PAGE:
A PURE INSTALL PLAY
Even though central vacuum is not on the minds of most Americans, it's not really a retail product anyway. Requiring pre-installation into a new home, or tearing into walls in a retrofit situation, it's a pure install play. Traditionally, the industry has sold its systems through distributors, wholesalers, appliance dealers, and installers of security systems. In America, at least, it's done all of this to marginal effect for decades.
Now, the industry recognizes a new opportunity to get its systems into American homes—namely, it wants to work with builders, custom home theater/home automation installers and C-tailers (mostly through distributors) to make central vacuum systems as common in new homes as pre-wiring. With consumers more aware and eager to enjoy the benefits of pre-wired entertainment and communications infrastructure, central vacuum manufacturers feel their products can be part of an already attractive turnkey mix, as well as intriguing add-on to the roster in a retrofit installation.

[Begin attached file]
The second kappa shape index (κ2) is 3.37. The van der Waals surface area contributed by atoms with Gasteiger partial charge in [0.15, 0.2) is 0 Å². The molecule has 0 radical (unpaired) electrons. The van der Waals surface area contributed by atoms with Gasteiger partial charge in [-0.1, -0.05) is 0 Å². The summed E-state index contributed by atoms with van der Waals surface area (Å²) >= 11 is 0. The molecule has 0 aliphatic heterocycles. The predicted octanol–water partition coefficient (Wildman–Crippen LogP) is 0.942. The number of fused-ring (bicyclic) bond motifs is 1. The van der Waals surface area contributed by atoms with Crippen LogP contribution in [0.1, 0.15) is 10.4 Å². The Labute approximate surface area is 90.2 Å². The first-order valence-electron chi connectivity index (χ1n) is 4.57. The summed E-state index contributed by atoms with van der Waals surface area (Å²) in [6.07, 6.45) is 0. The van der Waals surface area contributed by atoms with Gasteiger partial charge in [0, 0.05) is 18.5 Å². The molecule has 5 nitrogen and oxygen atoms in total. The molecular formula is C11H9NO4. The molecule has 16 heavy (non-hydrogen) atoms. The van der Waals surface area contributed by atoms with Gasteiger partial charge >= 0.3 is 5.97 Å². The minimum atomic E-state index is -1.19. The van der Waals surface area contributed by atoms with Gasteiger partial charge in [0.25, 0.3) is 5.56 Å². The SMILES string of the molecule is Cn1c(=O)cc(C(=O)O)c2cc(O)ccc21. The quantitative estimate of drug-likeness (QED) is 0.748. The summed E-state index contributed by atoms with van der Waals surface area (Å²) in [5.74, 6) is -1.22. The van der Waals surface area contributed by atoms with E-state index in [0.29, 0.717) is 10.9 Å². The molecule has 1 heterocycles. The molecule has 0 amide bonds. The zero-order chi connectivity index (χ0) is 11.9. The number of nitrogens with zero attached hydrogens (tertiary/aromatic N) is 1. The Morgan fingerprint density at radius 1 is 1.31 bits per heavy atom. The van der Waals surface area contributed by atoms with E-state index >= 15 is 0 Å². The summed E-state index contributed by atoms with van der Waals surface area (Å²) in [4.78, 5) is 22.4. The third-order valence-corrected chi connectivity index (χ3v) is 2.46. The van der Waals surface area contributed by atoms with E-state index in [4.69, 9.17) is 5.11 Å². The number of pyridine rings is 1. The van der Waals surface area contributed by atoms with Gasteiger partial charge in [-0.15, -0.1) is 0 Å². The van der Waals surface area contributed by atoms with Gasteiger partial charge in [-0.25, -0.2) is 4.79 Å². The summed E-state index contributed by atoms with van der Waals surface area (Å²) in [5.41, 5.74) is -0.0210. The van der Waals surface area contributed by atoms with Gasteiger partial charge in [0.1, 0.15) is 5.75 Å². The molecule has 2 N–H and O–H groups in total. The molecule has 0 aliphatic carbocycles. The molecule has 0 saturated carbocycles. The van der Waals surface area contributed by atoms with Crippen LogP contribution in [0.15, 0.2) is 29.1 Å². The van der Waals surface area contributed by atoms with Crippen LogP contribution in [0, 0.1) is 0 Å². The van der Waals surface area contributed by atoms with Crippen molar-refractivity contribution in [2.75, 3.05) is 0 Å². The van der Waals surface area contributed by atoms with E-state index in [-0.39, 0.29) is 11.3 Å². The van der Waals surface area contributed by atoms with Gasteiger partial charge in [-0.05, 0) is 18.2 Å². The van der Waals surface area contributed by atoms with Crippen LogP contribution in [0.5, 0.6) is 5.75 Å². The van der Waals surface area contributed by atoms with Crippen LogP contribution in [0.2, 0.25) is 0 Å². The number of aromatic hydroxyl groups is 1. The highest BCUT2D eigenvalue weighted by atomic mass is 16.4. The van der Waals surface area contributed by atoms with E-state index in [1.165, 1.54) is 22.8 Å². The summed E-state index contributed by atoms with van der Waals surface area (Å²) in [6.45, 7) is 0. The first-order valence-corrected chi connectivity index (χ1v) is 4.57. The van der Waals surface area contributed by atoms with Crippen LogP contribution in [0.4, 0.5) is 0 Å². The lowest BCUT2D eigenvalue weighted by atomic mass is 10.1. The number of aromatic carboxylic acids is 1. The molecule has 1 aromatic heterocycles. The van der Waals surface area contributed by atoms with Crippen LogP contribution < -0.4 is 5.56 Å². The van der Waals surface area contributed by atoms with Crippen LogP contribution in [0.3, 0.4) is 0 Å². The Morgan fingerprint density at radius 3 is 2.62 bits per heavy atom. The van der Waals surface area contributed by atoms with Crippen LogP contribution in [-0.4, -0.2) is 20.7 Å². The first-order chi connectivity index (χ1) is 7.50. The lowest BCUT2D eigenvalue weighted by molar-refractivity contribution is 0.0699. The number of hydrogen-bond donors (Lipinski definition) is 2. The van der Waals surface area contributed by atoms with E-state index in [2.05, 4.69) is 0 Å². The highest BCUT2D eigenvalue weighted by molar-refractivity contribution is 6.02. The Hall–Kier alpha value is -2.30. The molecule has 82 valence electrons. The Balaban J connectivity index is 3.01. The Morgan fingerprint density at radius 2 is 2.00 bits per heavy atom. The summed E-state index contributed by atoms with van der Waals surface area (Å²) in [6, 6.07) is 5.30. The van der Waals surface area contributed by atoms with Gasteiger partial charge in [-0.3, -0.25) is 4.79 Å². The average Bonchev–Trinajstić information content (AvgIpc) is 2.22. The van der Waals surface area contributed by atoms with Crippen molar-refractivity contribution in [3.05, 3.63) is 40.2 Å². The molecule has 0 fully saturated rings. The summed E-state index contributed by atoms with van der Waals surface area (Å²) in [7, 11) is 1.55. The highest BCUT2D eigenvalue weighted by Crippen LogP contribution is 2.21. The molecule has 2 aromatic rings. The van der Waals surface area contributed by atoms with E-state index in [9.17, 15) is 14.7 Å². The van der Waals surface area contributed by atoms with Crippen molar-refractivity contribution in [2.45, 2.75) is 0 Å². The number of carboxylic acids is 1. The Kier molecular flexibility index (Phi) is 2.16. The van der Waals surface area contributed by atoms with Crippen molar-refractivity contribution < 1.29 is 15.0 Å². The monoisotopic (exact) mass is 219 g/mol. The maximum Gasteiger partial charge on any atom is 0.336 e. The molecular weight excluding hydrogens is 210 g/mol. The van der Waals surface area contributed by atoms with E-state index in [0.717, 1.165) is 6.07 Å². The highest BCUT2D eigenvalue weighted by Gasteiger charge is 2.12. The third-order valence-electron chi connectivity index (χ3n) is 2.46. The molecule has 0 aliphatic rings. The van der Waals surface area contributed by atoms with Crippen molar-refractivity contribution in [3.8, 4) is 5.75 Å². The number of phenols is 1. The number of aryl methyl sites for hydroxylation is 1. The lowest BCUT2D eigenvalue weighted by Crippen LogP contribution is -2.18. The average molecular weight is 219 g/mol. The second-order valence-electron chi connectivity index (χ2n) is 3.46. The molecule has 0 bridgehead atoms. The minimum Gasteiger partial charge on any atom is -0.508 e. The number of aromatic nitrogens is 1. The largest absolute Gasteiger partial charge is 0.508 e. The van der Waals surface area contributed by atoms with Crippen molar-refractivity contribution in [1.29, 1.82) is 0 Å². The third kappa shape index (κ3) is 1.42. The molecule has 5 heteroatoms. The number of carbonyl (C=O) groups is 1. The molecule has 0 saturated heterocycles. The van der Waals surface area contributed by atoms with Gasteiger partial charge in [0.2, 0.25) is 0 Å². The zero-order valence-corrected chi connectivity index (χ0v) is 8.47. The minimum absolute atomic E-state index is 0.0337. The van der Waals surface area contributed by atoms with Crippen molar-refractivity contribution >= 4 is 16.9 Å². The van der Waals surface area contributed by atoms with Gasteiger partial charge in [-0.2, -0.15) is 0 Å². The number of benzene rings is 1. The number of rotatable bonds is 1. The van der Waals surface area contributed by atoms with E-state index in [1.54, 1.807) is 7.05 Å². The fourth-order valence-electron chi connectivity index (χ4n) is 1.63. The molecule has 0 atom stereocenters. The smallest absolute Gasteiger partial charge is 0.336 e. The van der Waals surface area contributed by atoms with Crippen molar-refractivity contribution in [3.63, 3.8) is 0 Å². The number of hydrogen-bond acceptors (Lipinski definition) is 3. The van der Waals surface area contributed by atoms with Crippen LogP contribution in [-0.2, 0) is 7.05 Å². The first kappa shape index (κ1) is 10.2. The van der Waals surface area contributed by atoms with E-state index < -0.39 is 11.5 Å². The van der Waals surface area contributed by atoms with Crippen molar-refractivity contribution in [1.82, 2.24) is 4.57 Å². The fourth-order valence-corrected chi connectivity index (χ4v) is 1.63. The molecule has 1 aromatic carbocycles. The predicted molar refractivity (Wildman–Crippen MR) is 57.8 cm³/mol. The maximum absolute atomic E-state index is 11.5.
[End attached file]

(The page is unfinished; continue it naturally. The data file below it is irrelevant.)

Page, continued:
The message to dealers, installers and builders is simple: Install a central vacuum system at the same time you install everything else. Manufacturers promise that such installations are quick (usually much less than a day's labor), relatively simple and, most importantly, highly profitable. Central vacuum manufacturers also are trying to make consumers aware that a typical system can be installed for as little as $1,000 to $1,500, which picks up right above where many of the high-end portables leave off.
"Next to audio/video, we're the second-highest gross profit product among products that low-voltage dealers sell," says Runyan. "Our dealers make around 50 percent profit. It's a great business for the dealers. As the low-volt industry is growing, there is a need for the dealers to sell more high profit items, and that's why a lot of dealers are taking a stronger look at central vacuum systems."